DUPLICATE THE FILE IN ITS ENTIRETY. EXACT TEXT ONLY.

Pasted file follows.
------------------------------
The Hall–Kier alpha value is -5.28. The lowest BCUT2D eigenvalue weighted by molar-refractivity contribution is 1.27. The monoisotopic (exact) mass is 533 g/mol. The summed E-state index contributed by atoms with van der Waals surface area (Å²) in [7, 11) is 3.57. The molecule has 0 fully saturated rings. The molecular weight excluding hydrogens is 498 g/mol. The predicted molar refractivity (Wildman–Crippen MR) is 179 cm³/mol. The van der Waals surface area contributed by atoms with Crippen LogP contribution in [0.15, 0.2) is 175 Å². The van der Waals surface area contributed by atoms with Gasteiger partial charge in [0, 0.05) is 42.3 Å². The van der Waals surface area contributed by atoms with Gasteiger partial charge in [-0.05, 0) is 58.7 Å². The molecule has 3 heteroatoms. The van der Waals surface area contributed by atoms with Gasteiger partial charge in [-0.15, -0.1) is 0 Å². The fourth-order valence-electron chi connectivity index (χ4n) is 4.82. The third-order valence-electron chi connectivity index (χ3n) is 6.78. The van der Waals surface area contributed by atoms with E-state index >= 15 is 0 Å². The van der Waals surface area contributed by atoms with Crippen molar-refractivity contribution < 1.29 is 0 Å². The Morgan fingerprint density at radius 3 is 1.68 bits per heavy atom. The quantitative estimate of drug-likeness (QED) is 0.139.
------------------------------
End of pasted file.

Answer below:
The Hall–Kier alpha value is -5.28. The lowest BCUT2D eigenvalue weighted by molar-refractivity contribution is 1.27. The monoisotopic (exact) mass is 533 g/mol. The summed E-state index contributed by atoms with van der Waals surface area (Å²) in [7, 11) is 3.57. The molecule has 0 fully saturated rings. The molecular weight excluding hydrogens is 498 g/mol. The predicted molar refractivity (Wildman–Crippen MR) is 179 cm³/mol. The van der Waals surface area contributed by atoms with Crippen LogP contribution in [0.15, 0.2) is 175 Å². The van der Waals surface area contributed by atoms with Gasteiger partial charge in [0, 0.05) is 42.3 Å². The van der Waals surface area contributed by atoms with Gasteiger partial charge in [-0.05, 0) is 58.7 Å². The molecule has 3 heteroatoms. The van der Waals surface area contributed by atoms with Gasteiger partial charge in [-0.15, -0.1) is 0 Å². The fourth-order valence-electron chi connectivity index (χ4n) is 4.82. The third-order valence-electron chi connectivity index (χ3n) is 6.78. The van der Waals surface area contributed by atoms with E-state index >= 15 is 0 Å². The van der Waals surface area contributed by atoms with Crippen molar-refractivity contribution < 1.29 is 0 Å². The Morgan fingerprint density at radius 3 is 1.68 bits per heavy atom. The quantitative estimate of drug-likeness (QED) is 0.139.